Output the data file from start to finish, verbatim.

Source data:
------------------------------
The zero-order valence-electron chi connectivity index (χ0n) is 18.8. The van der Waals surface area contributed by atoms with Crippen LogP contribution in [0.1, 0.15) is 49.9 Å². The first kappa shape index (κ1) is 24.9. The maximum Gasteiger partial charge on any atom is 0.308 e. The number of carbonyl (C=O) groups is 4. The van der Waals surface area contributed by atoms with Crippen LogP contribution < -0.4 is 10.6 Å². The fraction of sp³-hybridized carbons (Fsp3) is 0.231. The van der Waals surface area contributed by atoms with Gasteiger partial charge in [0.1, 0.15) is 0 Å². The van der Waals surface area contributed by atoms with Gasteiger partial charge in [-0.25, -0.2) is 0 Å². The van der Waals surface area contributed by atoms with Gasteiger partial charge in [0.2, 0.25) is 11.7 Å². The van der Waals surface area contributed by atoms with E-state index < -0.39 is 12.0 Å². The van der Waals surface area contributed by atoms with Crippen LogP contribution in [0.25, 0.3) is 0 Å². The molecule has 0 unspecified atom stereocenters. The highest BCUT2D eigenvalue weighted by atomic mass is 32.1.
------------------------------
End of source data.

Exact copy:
The zero-order valence-electron chi connectivity index (χ0n) is 18.8. The van der Waals surface area contributed by atoms with Crippen LogP contribution in [0.1, 0.15) is 49.9 Å². The first kappa shape index (κ1) is 24.9. The maximum Gasteiger partial charge on any atom is 0.308 e. The number of carbonyl (C=O) groups is 4. The van der Waals surface area contributed by atoms with Crippen LogP contribution < -0.4 is 10.6 Å². The fraction of sp³-hybridized carbons (Fsp3) is 0.231. The van der Waals surface area contributed by atoms with Gasteiger partial charge in [0.1, 0.15) is 0 Å². The van der Waals surface area contributed by atoms with Gasteiger partial charge in [-0.25, -0.2) is 0 Å². The van der Waals surface area contributed by atoms with Gasteiger partial charge in [0.2, 0.25) is 11.7 Å². The van der Waals surface area contributed by atoms with E-state index < -0.39 is 12.0 Å². The van der Waals surface area contributed by atoms with Crippen LogP contribution in [0.25, 0.3) is 0 Å². The molecule has 0 unspecified atom stereocenters. The highest BCUT2D eigenvalue weighted by atomic mass is 32.1.